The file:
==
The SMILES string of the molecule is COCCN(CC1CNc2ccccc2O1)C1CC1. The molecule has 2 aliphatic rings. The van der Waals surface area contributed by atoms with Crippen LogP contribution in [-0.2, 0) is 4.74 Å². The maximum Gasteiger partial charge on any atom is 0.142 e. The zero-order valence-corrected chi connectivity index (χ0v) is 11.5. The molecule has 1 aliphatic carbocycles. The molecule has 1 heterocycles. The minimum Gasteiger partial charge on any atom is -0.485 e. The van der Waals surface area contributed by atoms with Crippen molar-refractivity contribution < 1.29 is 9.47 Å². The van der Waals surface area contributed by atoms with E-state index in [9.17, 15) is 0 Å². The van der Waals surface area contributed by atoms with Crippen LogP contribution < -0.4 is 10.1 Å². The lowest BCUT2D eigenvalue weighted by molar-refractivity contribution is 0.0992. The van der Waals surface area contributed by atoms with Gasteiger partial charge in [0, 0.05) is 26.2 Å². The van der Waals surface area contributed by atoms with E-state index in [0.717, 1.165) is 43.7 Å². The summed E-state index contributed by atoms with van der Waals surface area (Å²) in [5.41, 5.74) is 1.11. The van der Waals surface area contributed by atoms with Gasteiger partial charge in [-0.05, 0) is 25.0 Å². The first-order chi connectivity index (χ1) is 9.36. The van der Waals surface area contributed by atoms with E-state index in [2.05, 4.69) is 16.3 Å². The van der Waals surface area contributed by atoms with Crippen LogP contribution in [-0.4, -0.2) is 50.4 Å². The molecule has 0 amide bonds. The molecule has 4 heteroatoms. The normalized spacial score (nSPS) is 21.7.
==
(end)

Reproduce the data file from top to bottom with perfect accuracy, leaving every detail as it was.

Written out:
The SMILES string of the molecule is COCCN(CC1CNc2ccccc2O1)C1CC1. The molecule has 2 aliphatic rings. The van der Waals surface area contributed by atoms with Crippen LogP contribution in [-0.2, 0) is 4.74 Å². The maximum Gasteiger partial charge on any atom is 0.142 e. The zero-order valence-corrected chi connectivity index (χ0v) is 11.5. The molecule has 1 aliphatic carbocycles. The molecule has 1 heterocycles. The minimum Gasteiger partial charge on any atom is -0.485 e. The van der Waals surface area contributed by atoms with Crippen molar-refractivity contribution < 1.29 is 9.47 Å². The van der Waals surface area contributed by atoms with E-state index in [9.17, 15) is 0 Å². The van der Waals surface area contributed by atoms with Crippen LogP contribution < -0.4 is 10.1 Å². The lowest BCUT2D eigenvalue weighted by molar-refractivity contribution is 0.0992. The van der Waals surface area contributed by atoms with Gasteiger partial charge in [0, 0.05) is 26.2 Å². The van der Waals surface area contributed by atoms with E-state index in [0.717, 1.165) is 43.7 Å². The summed E-state index contributed by atoms with van der Waals surface area (Å²) in [5.41, 5.74) is 1.11. The van der Waals surface area contributed by atoms with Gasteiger partial charge in [-0.05, 0) is 25.0 Å². The first-order chi connectivity index (χ1) is 9.36. The van der Waals surface area contributed by atoms with E-state index in [2.05, 4.69) is 16.3 Å². The van der Waals surface area contributed by atoms with Crippen LogP contribution in [-0.4, -0.2) is 50.4 Å². The molecule has 0 amide bonds. The molecule has 4 heteroatoms. The normalized spacial score (nSPS) is 21.7.